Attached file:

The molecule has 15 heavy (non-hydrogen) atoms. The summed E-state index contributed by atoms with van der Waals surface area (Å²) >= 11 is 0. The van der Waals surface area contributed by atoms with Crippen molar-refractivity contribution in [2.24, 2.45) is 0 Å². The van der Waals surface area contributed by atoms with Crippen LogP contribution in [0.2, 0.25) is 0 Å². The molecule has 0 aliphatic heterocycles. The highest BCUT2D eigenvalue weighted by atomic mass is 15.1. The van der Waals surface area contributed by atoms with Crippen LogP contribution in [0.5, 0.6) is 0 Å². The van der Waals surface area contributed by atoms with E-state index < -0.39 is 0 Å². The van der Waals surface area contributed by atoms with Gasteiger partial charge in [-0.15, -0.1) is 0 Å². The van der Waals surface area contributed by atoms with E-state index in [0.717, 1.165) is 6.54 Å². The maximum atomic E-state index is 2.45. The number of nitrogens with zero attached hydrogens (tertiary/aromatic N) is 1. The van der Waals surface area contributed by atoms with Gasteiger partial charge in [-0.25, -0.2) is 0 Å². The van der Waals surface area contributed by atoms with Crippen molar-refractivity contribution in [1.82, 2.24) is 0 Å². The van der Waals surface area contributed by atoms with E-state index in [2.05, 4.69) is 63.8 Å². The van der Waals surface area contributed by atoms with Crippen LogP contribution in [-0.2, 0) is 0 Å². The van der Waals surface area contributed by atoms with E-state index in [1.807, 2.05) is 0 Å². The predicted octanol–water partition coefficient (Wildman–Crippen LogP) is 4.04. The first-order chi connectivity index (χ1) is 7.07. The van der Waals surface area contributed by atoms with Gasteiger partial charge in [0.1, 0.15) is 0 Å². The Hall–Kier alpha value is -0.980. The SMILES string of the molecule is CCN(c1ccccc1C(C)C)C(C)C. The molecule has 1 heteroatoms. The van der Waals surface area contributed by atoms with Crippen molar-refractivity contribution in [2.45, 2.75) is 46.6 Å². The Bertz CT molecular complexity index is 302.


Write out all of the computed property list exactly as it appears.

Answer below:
The molecule has 15 heavy (non-hydrogen) atoms. The summed E-state index contributed by atoms with van der Waals surface area (Å²) >= 11 is 0. The van der Waals surface area contributed by atoms with Crippen molar-refractivity contribution in [2.24, 2.45) is 0 Å². The van der Waals surface area contributed by atoms with Crippen LogP contribution in [0.2, 0.25) is 0 Å². The molecule has 0 aliphatic heterocycles. The highest BCUT2D eigenvalue weighted by atomic mass is 15.1. The van der Waals surface area contributed by atoms with Crippen LogP contribution in [0.5, 0.6) is 0 Å². The van der Waals surface area contributed by atoms with E-state index < -0.39 is 0 Å². The van der Waals surface area contributed by atoms with Gasteiger partial charge in [-0.15, -0.1) is 0 Å². The van der Waals surface area contributed by atoms with E-state index in [0.717, 1.165) is 6.54 Å². The maximum atomic E-state index is 2.45. The number of nitrogens with zero attached hydrogens (tertiary/aromatic N) is 1. The van der Waals surface area contributed by atoms with Gasteiger partial charge in [-0.25, -0.2) is 0 Å². The van der Waals surface area contributed by atoms with Crippen molar-refractivity contribution in [1.82, 2.24) is 0 Å². The van der Waals surface area contributed by atoms with E-state index in [2.05, 4.69) is 63.8 Å². The van der Waals surface area contributed by atoms with Crippen LogP contribution in [-0.2, 0) is 0 Å². The van der Waals surface area contributed by atoms with E-state index in [1.807, 2.05) is 0 Å². The predicted octanol–water partition coefficient (Wildman–Crippen LogP) is 4.04. The first-order chi connectivity index (χ1) is 7.07. The van der Waals surface area contributed by atoms with Gasteiger partial charge in [0.1, 0.15) is 0 Å². The Hall–Kier alpha value is -0.980. The SMILES string of the molecule is CCN(c1ccccc1C(C)C)C(C)C. The molecule has 1 heteroatoms. The van der Waals surface area contributed by atoms with Crippen molar-refractivity contribution in [2.45, 2.75) is 46.6 Å². The Bertz CT molecular complexity index is 302.